Although this was my first time making them, I’m beginning to think that these pumpkin spice doughnuts are going to become a fall tradition around here. Filled with cinnamon, ginger, nutmeg, cloves, and even a hint of cardamom, these doughnuts will warm your soul on a crisp autumn morning.
Have you ever made doughnuts from scratch? The closest I had ever come to making doughnuts was back in my college days when I learned how to make faux doughnuts (fauxnuts?) by poking holes in refrigerated biscuit dough rounds and frying them up in a skillet. They were pretty good if you dipped them in sugar and ate them warm, but not quite the real thing. Ok, not even close.
I do have memories of the real thing, though. You see, my mom made homemade doughnuts for us once. They were yeast-raised doughnuts, the kind which are lightly glazed or sugar-crusted on the outside, but only slightly sweet and impossibly soft and fluffy on the inside. Though I was small, and the recollection is a bit fuzzy, I know in my heart that they were the best doughnuts I’ve ever tasted. While the “hot now” sign at Krispy-Kreme may make your heart flutter, I’m telling you that nothing compares to a doughnut fried up in your own kitchen. My mom only made doughnuts once that I can recall, but that one memory fills me with so much warmth, I know that I have to make doughnuts from scratch one day for my own children. Yes, food memories are powerful.
My favorite doughnuts are yeast-raised and glazed, and rarely do I stray from that standard when visiting a local doughnut shop. But after deciding to make doughnuts at home, I thought it would be best to start with a simple cake doughnut on my first go-round. And while I generally prefer plain cake doughnuts to flavored ones, I decided to give pumpkin doughnuts a try when I noticed that the leaning tower of organic canned pumpkin that had been perched precariously on my counter since that last trip to Trader Joe’s (when rumors of canned pumpkin shortages briefly got the best of me), was finally threatening to topple and, perhaps, hurt someone.
After looking through several pumpkin doughnut recipes, I chose to use one from Bon Appetit found on Epicurious. And since I can never leave a perfectly good recipe alone, I made a few changes like doubling all the spices and adding a touch of molasses. I also chose not to add the white glaze, and instead dusted the finished doughnuts lightly with powdered sugar mixed with a bit of pumpkin pie spice. They were absolutely delicious!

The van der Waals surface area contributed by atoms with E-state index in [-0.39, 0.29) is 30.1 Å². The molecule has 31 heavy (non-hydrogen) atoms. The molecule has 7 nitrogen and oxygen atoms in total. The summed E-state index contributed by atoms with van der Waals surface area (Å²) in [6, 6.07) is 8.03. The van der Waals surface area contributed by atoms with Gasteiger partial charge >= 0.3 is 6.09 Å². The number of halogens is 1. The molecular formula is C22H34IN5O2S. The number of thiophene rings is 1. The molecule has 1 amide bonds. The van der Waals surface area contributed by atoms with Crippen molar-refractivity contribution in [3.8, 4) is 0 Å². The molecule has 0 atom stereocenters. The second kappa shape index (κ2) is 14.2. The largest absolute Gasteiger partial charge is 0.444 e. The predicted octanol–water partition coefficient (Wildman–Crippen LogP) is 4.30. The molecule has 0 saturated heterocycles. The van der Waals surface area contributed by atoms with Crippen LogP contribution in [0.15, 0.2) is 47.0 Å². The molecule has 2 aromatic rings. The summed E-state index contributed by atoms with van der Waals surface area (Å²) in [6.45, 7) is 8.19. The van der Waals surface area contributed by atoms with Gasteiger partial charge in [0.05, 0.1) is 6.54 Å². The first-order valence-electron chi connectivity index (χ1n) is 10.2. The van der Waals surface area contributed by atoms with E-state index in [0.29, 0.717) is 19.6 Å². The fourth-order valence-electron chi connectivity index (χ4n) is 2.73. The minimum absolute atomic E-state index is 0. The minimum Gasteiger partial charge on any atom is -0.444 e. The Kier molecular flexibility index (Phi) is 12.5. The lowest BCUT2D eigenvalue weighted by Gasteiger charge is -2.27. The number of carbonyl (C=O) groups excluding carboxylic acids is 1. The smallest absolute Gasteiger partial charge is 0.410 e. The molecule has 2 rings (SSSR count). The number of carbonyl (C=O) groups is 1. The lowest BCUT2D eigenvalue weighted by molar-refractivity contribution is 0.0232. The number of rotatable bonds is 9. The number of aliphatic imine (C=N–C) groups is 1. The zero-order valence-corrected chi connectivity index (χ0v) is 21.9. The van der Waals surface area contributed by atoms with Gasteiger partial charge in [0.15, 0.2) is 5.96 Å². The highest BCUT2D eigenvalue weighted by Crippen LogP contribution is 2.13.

The dough is very sticky when it’s first mixed, so you need to chill it in the refrigerator for a few hours before you can work with it.
The next step reminded me a lot of making biscuits, and in fact I did use a biscuit cutter. Just dump some of the dough out onto a lightly floured surface, then pat it out lightly with your hands.
Since the dough is still rather sticky, even after refrigeration, I dipped the cutter in flour before cutting each round.
After you cut out some rounds, it’s time to cut the holes. I wasn’t sure what to use, since I don’t have a one-inch round cutter like the recipe specified. But I do have an apple corer, and it worked well, even though the holes were a bit smaller than one inch. Again, I made sure to dip the apple corer in flour before cutting each hole.
When deep-frying, you need to make sure you control the temperature of the oil. Although it’s hard to keep it at the same exact temperature all the time, you should adjust the heat to try to keep the oil between 365 and 370 degrees as much as possible. If it’s too cool, the doughnuts will absorb too much oil and if it’s too hot, the doughnuts will brown too fast and the middles won’t be fully cooked. Make sure you have a thermometer clipped to side of your pan to make it easy to monitor the temperature of the oil.
Cook the doughnuts in batches, without overcrowding the pot. Adding too many doughnuts at once will cause the oil temperature to drop rapidly, resulting in greasy doughnuts.
Cook the doughnuts until they are golden brown, then remove with a slotted spoon to a tray lined with paper towels.
After the doughnut holes have cooled, they can be rolled in cinnamon sugar, or whatever topping you decide to create.
I decided that I like these pumpkin doughnuts plain, but I did sprinkle a few with powdered sugar and a dash of pumpkin pie spice. Perfect!
Special kitchen equipment used in this recipe:
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Around the Web:
- Pumpkin Doughnuts from A Mingling of Tastes
- Pumpkin Donuts with Pumpkin Cream Cheese Frosting from Pete Bakes!
- Baked Pumpkin Donuts from Culinary Cory
- Pumpkin and Hazelnut Doughnuts from Canelle et Vanille
- Baked Pumpkin Doughnuts from Recipe Girl